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Gem lab to polish market quality

Gem lab to polish market quality

L ondon-based Intertek Testing Services has signed a Memorandum of Understanding with the government to build a US$10 million laboratory to test the quality of gemstones in Cambodia.

The centre, scheduled to be built in Phnom Penh next year, will test precious stones and jewelry products sold in Cambodia in order to standardise quality for trade.

The government hopes the centre will improve confidence over the quality of the Kingdom’s stones, after concerns were raised over by traders.

Cambodia’s Minister of Commerce Cham Prasidh who attended the Friday signing ceremony, said that recently, international customers had criticised the quality of domestic products.

“The problems are not because Cambodian traders sold fake products, but because our sellers and buyers are not clear on [quality],” he said.

“The centre would elimination the lack of confidence between sellers and buyers,” he said.

The minister hopes the centre will be up and running in time for June 2011, when a jewellery expo is set to be held in the capital city.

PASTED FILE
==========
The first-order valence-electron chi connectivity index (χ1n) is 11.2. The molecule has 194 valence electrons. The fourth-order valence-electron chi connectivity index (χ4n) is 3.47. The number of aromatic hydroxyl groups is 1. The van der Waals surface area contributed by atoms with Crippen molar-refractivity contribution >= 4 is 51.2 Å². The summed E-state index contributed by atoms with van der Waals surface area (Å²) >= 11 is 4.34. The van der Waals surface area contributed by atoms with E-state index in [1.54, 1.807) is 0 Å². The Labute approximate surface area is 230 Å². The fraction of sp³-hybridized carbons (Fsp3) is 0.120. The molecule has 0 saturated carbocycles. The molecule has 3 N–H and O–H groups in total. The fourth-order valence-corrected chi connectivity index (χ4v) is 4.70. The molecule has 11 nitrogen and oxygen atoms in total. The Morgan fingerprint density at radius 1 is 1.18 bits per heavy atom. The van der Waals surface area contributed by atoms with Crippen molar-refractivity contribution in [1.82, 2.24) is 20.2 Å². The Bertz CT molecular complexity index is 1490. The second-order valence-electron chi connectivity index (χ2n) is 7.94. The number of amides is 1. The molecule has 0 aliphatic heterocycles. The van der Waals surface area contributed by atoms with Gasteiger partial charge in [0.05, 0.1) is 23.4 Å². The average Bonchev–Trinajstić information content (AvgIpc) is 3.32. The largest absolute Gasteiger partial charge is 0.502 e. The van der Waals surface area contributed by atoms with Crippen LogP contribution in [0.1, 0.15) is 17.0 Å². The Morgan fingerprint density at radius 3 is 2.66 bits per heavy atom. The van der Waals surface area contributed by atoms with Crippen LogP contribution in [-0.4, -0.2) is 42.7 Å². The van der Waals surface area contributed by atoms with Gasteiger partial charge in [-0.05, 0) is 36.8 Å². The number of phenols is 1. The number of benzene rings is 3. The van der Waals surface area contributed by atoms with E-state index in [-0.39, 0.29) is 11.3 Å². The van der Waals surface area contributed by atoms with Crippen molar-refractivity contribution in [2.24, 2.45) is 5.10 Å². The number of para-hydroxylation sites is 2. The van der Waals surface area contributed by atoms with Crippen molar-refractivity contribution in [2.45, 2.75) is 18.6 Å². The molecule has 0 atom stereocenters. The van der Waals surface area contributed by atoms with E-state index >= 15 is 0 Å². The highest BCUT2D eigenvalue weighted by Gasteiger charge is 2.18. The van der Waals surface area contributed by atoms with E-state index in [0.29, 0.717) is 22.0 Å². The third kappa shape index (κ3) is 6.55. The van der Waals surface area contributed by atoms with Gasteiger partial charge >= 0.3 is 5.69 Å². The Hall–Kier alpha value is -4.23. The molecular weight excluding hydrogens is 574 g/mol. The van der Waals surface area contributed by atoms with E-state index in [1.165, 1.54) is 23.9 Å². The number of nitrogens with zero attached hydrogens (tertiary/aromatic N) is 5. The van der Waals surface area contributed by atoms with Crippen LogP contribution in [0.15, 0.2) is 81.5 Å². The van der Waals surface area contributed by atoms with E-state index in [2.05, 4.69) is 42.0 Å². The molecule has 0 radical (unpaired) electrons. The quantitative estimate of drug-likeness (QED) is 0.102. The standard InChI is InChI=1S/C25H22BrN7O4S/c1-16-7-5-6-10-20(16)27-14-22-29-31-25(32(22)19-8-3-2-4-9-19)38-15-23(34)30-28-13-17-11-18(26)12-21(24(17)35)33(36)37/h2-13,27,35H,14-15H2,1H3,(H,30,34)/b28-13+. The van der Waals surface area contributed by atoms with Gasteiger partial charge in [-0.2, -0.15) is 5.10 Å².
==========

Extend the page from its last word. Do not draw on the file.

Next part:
Wolfhart Hauser chief executive officer of the Intertek Group said that the laboratory would help set quality standards in the sector, enabling the Kingdom to trade gems and jewelry in international markets – such as Europe and the United States.

“Through the investment, we hope Cambodia will have a high reputation in the gem stone sector in the future,” he said.

Traders yesterday welcomed the agreement as having the potential to increase knowledge within the sector and boost the market.

Im Vouch Heng, owner of Pailin Cut Gems, a shop in Phnom Penh, sources her gemstones from Takeo, Pailin, Mondulkiri, Ratanakirri provinces, while importing some from Thailand.
“It is very good to establish laboratory centre in here and I am happy.

“We hope that the centre will improve our knowledge more and more to do the business,” she said.

Intertek first established a presence in the Kingdom in 2003 and opened a new office in the capital earlier this year.

In August, a company representative said that it was pushing towards operating within extractive industries and agriculture in Cambodia.

Representatives of the mining sector have previously expressed hopes that a facility to test mineral samples would open in the county.

Currently, samples are being sent abroad for testing.

Minister of Industry, Mines and Energy Suy Sem in May raised the need to establish a laboratory in Cambodia as “an essential point” for the development of Cambodia’s mining sector.

It was not immediately clear whether the new facility would provide services to assay mineral deposits.

Intertek Group closed at 1,855 pence per share on the London Stock Exchange on Friday.


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